Leadership’s Role In Dealing With Suicide In The Workplace

Suicide rates among working adults between 45 and 64 are the highest they’ve been in 50 years. Before the pandemic, common reasons cited for the two-decade-long climb were depression, anxiety, and substance abuse. These root causes have been exacerbated by pandemic-related economic and personal struggles, along with a loss of coping strategies that a pre-pandemic social life provided. In 2020, 70% of working-age Americans showed concern with managing depression.

As businesses find their footing again, leadership needs to remember that the pandemic has upended employees’ lives, and many are still dealing with the ramifications. And focusing on mental health in the workplace has become more critical than ever.

Friends, families, and loved ones are affected when a person dies by suicide. But coworkers and employers of the deceased are also bereaved and shaken by suicide. Depending on how emotionally safe employees feel at work, they may or may not feel comfortable sharing emotions like grief, anger, or guilt with leadership. 


Leadership Sets the Tone for Healthy Bereavement

How upper management responds to the death of a coworker by suicide sets the tone for the future of the work environment. First, leadership needs the proper training to respond compassionately, appropriately. Then, they must collaborate with HR to create a plan that allows employees to grieve and return to work to move forward as a team. 

Effectively leading a team through a complex process like a death by suicide builds trust and makes employees feel seen and supported. Responding insensitively, underwhelmingly, or overreacting can create distrust among employees. Inadequate leadership responses can leave employees feeling that their company is ill-equipped to handle the unimaginable but very real challenges they face in their personal lives.  

Here are steps that management can take to ensure that they’re appropriately responding to suicide in the workplace. 


Suicide Postvention In The Workplace

Postvention is a strategy for dealing with suicide in the workplace by offering direct support to team members after a coworker has died by suicide. It includes taking steps that reduce adverse effects on team members and the workplace. In addition, it helps workplaces plan to facilitate a return to work at the appropriate time.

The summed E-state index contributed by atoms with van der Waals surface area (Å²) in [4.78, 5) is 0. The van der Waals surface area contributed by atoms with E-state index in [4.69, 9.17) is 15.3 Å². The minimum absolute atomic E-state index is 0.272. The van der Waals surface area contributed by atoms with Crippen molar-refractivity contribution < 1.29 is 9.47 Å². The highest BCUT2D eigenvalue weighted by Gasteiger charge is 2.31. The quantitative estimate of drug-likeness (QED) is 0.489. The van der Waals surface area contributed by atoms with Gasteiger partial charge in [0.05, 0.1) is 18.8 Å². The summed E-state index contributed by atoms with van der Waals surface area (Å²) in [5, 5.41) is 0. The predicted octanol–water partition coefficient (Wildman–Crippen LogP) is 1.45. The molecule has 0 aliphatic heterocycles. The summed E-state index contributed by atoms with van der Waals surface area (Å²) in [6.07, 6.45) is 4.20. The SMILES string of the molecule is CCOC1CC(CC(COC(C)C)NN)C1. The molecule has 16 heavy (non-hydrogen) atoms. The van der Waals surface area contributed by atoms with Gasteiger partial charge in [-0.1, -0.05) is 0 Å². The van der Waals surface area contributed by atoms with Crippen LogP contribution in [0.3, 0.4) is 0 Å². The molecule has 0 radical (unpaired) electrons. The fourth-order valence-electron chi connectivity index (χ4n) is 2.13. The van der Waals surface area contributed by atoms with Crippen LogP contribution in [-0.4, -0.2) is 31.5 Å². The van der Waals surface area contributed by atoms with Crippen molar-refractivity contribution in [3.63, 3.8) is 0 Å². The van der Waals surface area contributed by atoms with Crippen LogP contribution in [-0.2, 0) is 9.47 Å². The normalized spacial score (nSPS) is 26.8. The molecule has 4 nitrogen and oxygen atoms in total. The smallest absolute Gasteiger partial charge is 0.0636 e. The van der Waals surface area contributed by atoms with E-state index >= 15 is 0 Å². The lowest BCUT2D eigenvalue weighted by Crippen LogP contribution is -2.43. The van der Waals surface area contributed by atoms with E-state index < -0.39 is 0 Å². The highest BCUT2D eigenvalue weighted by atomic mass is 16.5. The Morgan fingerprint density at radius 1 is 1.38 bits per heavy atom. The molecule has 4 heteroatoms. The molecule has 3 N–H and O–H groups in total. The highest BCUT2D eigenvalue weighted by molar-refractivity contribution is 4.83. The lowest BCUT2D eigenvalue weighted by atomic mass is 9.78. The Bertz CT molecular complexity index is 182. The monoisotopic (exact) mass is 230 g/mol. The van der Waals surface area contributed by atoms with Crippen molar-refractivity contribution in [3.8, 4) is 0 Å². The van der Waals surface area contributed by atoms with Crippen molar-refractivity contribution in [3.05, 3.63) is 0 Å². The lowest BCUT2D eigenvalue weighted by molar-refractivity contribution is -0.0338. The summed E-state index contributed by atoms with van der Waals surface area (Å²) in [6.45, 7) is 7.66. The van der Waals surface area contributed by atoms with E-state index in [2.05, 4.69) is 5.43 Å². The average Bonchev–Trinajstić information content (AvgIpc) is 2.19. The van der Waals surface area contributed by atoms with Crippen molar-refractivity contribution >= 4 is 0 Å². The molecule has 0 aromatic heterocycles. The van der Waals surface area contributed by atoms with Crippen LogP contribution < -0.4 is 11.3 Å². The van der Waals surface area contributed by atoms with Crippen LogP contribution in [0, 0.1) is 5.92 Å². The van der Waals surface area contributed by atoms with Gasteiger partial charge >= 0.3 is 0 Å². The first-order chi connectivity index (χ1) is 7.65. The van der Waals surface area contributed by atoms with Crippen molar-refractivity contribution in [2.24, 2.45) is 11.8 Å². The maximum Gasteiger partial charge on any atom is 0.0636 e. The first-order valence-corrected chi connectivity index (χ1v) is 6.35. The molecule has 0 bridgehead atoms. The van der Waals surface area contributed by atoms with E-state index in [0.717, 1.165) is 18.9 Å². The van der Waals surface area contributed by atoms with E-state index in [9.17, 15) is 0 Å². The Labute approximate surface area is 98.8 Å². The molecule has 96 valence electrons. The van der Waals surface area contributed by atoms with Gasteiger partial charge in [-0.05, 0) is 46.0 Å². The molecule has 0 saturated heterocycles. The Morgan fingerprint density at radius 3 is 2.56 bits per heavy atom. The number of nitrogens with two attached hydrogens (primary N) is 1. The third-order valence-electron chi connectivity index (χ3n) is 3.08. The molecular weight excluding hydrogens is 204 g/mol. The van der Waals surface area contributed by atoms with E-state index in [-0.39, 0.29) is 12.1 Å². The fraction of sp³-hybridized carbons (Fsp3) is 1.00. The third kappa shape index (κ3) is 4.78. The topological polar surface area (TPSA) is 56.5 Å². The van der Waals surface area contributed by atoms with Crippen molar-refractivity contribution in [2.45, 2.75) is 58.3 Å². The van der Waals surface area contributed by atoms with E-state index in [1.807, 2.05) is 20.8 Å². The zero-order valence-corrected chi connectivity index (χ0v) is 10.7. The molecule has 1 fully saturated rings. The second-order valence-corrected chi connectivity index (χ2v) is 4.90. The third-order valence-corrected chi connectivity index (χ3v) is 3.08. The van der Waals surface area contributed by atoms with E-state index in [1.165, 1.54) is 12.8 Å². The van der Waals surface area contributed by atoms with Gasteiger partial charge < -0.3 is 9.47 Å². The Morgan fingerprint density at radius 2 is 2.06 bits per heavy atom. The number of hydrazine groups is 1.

Management and HR leaders should collaborate to take short-term actions like communicating about the loss and supporting employees as they grieve. In addition, implementing preventative measures is critical to protect employees from a potential suicide crisis.


How to Communicate Appropriately About Suicide With Your Employees

Leadership should be ready to show compassion and empathy to employees impacted by their coworker’s death. In addition, they should allow time and space during the workday to talk to the team members as a group and individually. 

It’s essential to recognize the importance of language when speaking about something as stigmatizing as suicide. Avoid words like “committed,” “successful,” and “unsuccessful,” and say “died by suicide” or “suicide attempt” instead. Using this language establishes a tone of neutrality and avoids perpetuating the stigma of suicide.

The best way to ensure effective communication is to have an internal communications plan to inform team members about the death of an employee. The Action Alliance For Suicide Prevention has templates for internal notification memos that you can access here.

Leadership should also take steps to minimize the contagion effect, which is a phenomenon that happens when others develop suicidal thoughts after being exposed to suicide. Research shows that suicidal behavior is contagious, and there are a few critical steps to preventing suicide that leaders must take to reduce the likelihood of this happening at work. 

  1. Don’t sensationalize the suicide. Instead, be sensitive about the manner of death without skirting the topic or overdramatizing it. 
  2. Don’t focus on the details or the methods taken. Instead, focus on processing grief, appropriately commemorating the deceased, and educating staff about what to do in a mental health crisis.